Don’t Forget about the Elbows

I was looking over the Mastering Yang Style Taijiquan text translated by Louis Swaim, when I ran across the following passage covering the ‘Beginning Form’ posture of the Yang long form:

Movement Two: The two elbows sink down and naturally lead the two hands slowly and steadily pushing down until they are near the thigh (page 27)

This describes the sequence after raising the hands to shoulder height in the beginning of the form. What really caught my attention was the whole notion and emphasis of the elbows leading the hands.  After reading this, I realized I often focus on my hands instead of thinking about the elbows in a transition.

It’s easy to focus on the hands, but if we truly consider the 6-joint harmony, more attention needs to be paid to the elbows. Ideally, when we move, the hands should be connected to the feet (joint 1-2), the elbows connected to the knees (joint 3-4) and the hips connected to the shoulders (joint 5-6).

Let us go back to the second movement in beginning form. After reading this, I tried doing the move, this time, focusing on the role of my elbows. Right off the bat, I felt a distinct difference in execution. My arms felt more relaxed when I focused on the elbows leading the hands in the downward path! Doh!

To test this out some more, I tried a couple of others moves that had downward components. Repulse Monkey – yup.. felt much better when the elbows lead the hands. In executing brush knee and push while focusing on the elbow of the brushing hand, the movement took on a totally different quality. Focusing on the elbow, resulted in a feeling as if my brushing arm was more ’rounded’, expanding beyond the physical structure of my body.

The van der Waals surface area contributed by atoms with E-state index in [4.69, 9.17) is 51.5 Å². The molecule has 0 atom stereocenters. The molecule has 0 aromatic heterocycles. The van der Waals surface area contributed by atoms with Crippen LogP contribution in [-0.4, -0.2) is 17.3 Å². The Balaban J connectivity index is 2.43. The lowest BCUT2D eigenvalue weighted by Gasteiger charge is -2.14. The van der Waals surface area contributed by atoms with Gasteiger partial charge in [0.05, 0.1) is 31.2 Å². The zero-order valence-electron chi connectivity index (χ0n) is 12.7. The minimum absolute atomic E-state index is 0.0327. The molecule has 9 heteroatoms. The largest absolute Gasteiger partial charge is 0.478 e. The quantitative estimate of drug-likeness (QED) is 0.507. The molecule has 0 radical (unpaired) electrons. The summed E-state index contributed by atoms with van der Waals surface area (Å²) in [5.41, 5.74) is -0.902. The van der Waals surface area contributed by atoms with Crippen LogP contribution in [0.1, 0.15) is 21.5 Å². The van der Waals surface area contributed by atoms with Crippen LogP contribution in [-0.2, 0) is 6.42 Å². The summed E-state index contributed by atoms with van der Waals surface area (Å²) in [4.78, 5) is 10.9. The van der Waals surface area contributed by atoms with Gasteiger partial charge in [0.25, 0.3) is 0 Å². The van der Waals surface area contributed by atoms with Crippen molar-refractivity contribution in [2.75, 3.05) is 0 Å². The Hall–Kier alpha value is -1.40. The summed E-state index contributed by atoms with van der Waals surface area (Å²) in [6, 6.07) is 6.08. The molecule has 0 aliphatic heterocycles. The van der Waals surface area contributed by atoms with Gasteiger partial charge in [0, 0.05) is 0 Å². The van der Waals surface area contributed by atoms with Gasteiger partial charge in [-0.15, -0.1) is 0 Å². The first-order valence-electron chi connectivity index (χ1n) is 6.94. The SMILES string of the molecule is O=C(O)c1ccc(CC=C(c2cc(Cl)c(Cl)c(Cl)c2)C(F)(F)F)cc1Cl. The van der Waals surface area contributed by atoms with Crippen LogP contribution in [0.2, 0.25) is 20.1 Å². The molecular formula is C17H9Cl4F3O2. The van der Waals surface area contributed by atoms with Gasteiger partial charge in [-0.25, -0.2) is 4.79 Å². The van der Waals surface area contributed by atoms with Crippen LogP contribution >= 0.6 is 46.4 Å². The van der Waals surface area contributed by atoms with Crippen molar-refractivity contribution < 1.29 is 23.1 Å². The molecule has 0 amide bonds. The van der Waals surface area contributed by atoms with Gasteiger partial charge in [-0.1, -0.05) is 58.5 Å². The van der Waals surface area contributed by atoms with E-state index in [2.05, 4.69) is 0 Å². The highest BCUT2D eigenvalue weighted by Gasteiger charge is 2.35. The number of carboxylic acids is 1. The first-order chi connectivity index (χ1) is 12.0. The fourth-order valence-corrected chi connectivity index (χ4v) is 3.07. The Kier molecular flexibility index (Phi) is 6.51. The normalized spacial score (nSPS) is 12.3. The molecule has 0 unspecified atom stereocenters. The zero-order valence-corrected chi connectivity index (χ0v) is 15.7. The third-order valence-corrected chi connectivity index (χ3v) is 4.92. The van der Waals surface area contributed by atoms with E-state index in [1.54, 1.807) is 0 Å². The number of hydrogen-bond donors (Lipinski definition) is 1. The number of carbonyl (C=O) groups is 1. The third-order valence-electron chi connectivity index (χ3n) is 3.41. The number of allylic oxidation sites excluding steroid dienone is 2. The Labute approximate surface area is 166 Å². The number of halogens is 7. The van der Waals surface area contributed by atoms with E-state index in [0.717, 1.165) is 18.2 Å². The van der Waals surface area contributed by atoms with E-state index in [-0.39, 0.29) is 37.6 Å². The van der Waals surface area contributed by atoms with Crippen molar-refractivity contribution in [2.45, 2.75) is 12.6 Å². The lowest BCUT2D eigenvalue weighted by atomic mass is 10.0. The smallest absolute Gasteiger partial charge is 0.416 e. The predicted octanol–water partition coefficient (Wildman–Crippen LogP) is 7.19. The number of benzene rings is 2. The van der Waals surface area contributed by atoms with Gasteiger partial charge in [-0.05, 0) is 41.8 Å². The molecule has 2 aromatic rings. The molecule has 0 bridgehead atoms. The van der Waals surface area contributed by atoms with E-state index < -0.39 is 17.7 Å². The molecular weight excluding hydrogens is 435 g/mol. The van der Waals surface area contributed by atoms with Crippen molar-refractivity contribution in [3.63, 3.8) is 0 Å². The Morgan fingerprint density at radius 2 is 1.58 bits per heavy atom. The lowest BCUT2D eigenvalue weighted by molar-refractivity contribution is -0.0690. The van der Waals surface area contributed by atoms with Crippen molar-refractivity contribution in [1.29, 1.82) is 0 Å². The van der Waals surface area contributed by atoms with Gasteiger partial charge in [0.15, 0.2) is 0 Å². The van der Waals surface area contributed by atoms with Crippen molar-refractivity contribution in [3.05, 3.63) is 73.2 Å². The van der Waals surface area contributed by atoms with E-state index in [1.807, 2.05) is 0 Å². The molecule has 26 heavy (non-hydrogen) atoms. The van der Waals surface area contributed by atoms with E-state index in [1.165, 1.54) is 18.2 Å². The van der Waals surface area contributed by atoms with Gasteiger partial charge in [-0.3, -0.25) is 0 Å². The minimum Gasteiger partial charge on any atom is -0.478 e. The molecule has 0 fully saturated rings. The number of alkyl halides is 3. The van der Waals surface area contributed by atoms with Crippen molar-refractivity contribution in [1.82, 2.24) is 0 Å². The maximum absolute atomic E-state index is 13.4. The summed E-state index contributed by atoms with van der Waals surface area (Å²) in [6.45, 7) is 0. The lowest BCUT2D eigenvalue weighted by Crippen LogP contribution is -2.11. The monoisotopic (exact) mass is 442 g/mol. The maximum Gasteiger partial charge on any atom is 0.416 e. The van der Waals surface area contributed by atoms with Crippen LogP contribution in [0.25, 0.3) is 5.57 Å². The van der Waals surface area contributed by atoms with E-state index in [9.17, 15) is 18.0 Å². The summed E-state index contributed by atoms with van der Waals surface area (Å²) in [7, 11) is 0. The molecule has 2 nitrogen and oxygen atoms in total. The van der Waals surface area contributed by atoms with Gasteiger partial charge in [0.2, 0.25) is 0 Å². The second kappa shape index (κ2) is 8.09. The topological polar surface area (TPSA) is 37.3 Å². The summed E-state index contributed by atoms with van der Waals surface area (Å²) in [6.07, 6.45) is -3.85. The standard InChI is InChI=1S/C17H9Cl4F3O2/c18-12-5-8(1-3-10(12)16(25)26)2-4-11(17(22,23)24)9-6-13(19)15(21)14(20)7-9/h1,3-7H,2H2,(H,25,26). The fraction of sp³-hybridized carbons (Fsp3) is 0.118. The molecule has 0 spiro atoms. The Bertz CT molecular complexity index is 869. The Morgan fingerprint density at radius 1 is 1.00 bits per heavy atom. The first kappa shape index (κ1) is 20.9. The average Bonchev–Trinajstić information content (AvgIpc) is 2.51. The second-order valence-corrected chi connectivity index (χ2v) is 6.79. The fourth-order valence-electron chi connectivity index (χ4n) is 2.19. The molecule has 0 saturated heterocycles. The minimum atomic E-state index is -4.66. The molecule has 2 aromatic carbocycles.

Okay, what about the flip side. What does focusing on the elbow leading the hands do in upward and forward components?  In raise hands, focusing on the elbow resulted in my forearms feeling less tense. Much more relaxed. In repulse monkey, when the rear hand came near my ear, I focused on getting the elbow ‘into position’ before thinking about extending the hand to do the push. Whoa… much different. Not only was the section from the elbow to fingertips more relaxed, the movement also felt more powerful when connected to the knee in the rear weight shift.

Wow.. crazy how one sentence made such a difference.


About wujimon

taiji, meditation and health
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6 Responses to Don’t Forget about the Elbows

  1. Rick Matz says:

    In my first Wu style class, in the opening movement, I was told that the elbows sinking will draw my hands back to my body, so there is corroboration there.

  2. wujimon says:

    Hey Rick. Thanks for finding supporting evidence. I’ve heard it all before, but never really paid much attention to the elbows until now 🙂

  3. puredoxyk says:

    Wow, that’s a new one on me, but even just doing the motions once or twice, I can see the difference you’re referring to. Wonderful! Thanks!

  4. wujimon says:

    Hey PD, Glad you were able to notice a difference right away! Its these little details that really define taiji, IMO 🙂

  5. taijiquestion says:

    Thanks for this info, WM. Getting some kind of good feeling (MA wise that is) out of the beginning movements of the Yang form, is very much on my mind these days.

    One of Hong Junsheng’s key rules helped me a lot in my simplified Chen practice, but I’m not sure yet if or how it belongs with Yang style. “Hands lead the arms out away from the body; elbows lead the arms back towards the body”. What you say here reminded me of all that.

    One thing that seems clear is that the forearms are critical in taijiquan; and that they’re bounded (is that a word?) by the wrist and the elbow. 🙂


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